11 Two-Input / Single-Neuron Perceptron
n = 0 point toward The boundary is always orthogonal to W. Ming-Feng Yeh

12 Perceptron Network Design
The input/target pairs for the AND gate are AND Dark circle : 1 Light circle : 0 Step 1: Select a decision boundary Step 2: Choose a weight vector W that is orthogonal to the decision boundary Step 3: Find the bias b, e.g., picking a point on the decision boundary and satisfying n = Wp + b = 0 Ming-Feng Yeh

13 Test Problem The given input/target pairs are 
Two-input and one output network without a bias  the decision boundary must pass through the origin. Dark circle : 1 Light circle : 0 p1 p2 p3 The length of the weight vector does not matter; only its direction is important. Ming-Feng Yeh

14 Constructing Learning Rule
Training begins by assigning some initial values for the network parameters. p1 p2 p3 The network has not returned the correct value, a = 0 and t1 = 1. The initial weight vector results in a decision boundary that incorrectly classifies the vector p1. Ming-Feng Yeh

15 Constructing Learning Rule
p1 p2 p3 One approach would be set W equal to p1 such that p1 was classified properly in the future. Unfortunately, it is easy to construct a problem for which this rule cannot find a solution. Ming-Feng Yeh

16 Constructing Learning Rule
Another way would be to add W equal to p1. Adding p1 to W would make W point more in the direction of p1. p1 p2 p3 Ming-Feng Yeh

17 Constructing Learning Rule
The next input vector is p2. p1 p2 p3 A class 0 vector was misclassified as a 1, a = 1 and t2 = 0. Ming-Feng Yeh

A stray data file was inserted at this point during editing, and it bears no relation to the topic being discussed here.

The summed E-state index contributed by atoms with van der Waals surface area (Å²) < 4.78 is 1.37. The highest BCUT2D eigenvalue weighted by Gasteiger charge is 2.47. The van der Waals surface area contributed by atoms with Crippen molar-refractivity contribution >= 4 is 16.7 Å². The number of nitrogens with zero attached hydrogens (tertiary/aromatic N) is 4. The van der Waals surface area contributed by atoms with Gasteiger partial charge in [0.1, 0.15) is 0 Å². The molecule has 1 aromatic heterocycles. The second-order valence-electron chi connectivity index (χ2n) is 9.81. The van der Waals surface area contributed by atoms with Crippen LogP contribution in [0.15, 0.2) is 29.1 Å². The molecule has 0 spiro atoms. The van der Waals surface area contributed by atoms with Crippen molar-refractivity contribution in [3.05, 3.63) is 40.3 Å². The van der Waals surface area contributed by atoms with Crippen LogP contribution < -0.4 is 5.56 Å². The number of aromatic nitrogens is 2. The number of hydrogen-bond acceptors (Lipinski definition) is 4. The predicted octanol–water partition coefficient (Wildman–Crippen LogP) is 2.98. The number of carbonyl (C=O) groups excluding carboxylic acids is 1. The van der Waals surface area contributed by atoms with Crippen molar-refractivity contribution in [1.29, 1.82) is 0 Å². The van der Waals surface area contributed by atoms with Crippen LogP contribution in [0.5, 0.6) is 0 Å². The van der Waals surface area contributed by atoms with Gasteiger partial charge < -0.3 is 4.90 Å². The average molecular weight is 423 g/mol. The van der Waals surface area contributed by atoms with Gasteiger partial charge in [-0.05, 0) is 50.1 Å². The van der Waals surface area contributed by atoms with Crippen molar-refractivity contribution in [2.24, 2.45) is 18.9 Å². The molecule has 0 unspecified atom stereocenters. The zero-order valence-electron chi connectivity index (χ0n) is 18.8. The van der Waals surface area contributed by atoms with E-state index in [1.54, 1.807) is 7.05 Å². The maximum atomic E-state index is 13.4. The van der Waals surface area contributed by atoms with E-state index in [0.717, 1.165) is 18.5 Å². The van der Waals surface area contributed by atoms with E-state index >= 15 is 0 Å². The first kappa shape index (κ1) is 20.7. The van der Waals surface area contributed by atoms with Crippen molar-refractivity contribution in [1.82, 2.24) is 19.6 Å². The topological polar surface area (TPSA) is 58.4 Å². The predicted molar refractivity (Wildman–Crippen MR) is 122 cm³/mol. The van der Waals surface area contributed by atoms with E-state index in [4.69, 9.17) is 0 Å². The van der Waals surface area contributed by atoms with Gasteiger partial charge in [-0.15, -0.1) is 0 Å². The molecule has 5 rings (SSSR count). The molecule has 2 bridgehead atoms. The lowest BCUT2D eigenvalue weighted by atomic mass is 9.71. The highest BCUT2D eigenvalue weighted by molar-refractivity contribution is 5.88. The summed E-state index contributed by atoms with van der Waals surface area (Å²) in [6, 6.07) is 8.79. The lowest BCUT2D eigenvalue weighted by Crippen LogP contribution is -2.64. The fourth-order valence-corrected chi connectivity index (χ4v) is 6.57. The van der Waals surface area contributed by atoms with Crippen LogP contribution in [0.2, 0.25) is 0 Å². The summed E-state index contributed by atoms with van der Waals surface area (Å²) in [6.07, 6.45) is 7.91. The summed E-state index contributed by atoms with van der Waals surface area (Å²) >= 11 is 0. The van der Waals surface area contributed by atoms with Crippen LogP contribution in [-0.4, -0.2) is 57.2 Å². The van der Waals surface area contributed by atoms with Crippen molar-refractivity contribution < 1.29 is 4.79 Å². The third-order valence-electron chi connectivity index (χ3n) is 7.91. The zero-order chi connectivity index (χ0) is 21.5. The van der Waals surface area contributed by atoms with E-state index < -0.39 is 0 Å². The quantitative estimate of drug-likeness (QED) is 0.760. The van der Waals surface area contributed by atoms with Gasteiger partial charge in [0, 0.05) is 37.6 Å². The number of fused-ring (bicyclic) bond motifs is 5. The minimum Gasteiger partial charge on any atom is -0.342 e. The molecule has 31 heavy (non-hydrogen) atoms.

18 Constructing Learning Rule
Present the 3rd vector p3 p1 p2 p3 A class 0 vector was misclassified as a 1, a = 1 and t2 = 0. Ming-Feng Yeh

19 Constructing Learning Rule
If we present any of the input vectors to the neuron, it will output the correct class for that input vector. The perceptron has finally learned to classify the three vectors properly. The third and final rule: Training sequence: p1 p2 p3 p1 p2 p3  One iteration Ming-Feng Yeh

20 Unified Learning Rule Perceptron error: e = t – a Ming-Feng Yeh

21 Training Multiple-Neuron Perceptron
Learning rate : Ming-Feng Yeh

22 Apple/Orange Recognition Problem
Ming-Feng Yeh

23 Limitations The perceptron can be used to classify input vectors that can be separated by a linear boundary, like AND gate example.  linearly separable (AND, OR and NOT gates) Not linearly separable, e.g., XOR gate Ming-Feng Yeh

24 Solved Problem P4.3 Design a perceptron network to solve the next problem (1,2) (1,1) (2,0) (2,1) (1,2) (2,1) (1, 1) (2, 2) Class 2: t = (0,1) Class 1: t = (0,0) Class 3: t = (1,0) Class 4: t = (1,1) A two-neuron perceptron creates two decision boundaries. Ming-Feng Yeh

25 Solution of P4.3 Class 1 Class 2 Class 3 Class 4 -3 -1 -2 1 xin xout
xin xout yin yout Ming-Feng Yeh

26 Solved Problem P4.5 Train a perceptron network to solve P4.3 problem using the perceptron learning rule. Ming-Feng Yeh

27 Solution of P4.5 Ming-Feng Yeh

28 Solution of P4.5 Ming-Feng Yeh

29 Solution of P4.5 -2 -1 xin xout yin yout Ming-Feng Yeh